Notes on "Pocket Set Theory"
In the course of teaching a math for liberal arts course, I noticed
that there are really only two infinite cardinals that one can
encounter in real life, aleph-null and c. The alternative set theory
of Vopenka also has only these two cardinals.
Rudy Rucker observes that the Continuum Hypothesis has a certain
analogy to an axiom of von Neumann's set theory with proper classes:
von Neumann asserted that all proper classes are the same size, which
has the nice effect of establishing replacement and choice "by magic".
If one restricts oneself to the hereditarily countable sets, this
axiom would assert that the collection of all HC ordinals (size
aleph-one) is the same size as the universe of hereditarily countable
sets (size c). The alternative set theory also exploits this.
Thus my modest proposal of "pocket set theory" which follows:
It has primitive predicates of membership and classhood and the
following axioms:
I. Classes with the same members are the same; non-classes (if there
are any) have no members.
We define "set" as "class which is a member".
II. Any condition whatever that we can express on elements (including
non-class elements) defines a class.
This is, formally speaking, an impredicative class comprehension
scheme; it allows definitions of classes of sets (or sets and
non-class elements) which may involve quantification over all classes.
Notice that we get a unique empty class in addition to any
non-classes.
III. There is a set I and relation P such that "for each x in I,
there is exactly one y in I such that Pxy" and "for each y in I, there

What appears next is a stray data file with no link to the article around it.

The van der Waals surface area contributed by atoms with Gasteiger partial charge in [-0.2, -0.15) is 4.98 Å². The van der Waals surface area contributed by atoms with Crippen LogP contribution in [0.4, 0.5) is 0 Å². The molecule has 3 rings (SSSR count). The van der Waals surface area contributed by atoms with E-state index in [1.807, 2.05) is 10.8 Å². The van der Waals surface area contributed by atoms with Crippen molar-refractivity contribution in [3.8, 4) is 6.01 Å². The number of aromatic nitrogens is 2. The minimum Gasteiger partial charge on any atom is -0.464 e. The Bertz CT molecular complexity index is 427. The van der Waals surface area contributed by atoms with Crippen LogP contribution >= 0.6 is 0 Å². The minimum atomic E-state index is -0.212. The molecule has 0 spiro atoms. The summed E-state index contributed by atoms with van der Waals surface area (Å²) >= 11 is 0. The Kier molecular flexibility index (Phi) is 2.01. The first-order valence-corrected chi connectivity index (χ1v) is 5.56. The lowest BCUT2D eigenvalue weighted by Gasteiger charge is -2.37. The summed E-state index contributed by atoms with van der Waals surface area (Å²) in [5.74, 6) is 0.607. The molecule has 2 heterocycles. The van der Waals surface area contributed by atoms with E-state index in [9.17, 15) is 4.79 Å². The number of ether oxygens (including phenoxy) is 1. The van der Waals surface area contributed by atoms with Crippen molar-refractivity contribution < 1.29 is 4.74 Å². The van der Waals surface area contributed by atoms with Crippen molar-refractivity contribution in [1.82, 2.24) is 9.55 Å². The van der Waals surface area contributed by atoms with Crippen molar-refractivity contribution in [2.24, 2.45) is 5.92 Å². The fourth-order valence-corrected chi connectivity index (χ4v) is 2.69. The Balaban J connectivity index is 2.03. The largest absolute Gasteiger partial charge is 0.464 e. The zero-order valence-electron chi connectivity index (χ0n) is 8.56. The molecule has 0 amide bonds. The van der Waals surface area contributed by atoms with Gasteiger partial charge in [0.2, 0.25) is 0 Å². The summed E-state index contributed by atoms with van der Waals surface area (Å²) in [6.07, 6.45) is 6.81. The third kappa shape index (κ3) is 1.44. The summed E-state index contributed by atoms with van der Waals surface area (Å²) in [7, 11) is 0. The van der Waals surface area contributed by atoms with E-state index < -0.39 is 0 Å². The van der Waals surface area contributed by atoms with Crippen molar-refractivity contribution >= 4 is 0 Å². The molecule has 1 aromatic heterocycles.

is at most one x such that Pxy" and "for some x, for all y, not Pyx".
I is a Dedekind infinite set. It is straightforward to prove that I
has any concrete finite number of distinct elements.
We define "proper class" as "class which is not a set".
IV. All proper classes are the same size.
Formally, we introduce a predicate ClassSize with axiom "for all A, B,
if A and B are proper classes then for each x in A there is exactly one y in B
such that ClassSize(A,B,x,y)".
Definition: the class omega of all finite ordinals is defined as the
intersection of all classes which contain the empty class (if it is a
set) and contain x U {x} if it is a set and x is in the class.
Theorem: The empty class is a set.
Proof: Suppose not. Then every proper class would be empty by axiom
II. But the Russell class is nonempty by Axiom III; it must contain
{I}, a nonempty class which is not an element of itself (because I has
more than one element).
Theorem: There is a set with one element.
Proof: Suppose otherwise. Then every proper class would have one
element. But the Russell class has at least two elements, {} and
{I,{}} (I has at least three elements). Note that we have
actually proved that every singleton is a set.
Theorem: For any a,b, {a,b} is a set.
Proof: If {a,b} were not a set, it could not be placed in one-to-one
correspondence with the Russell class, since we can produce elements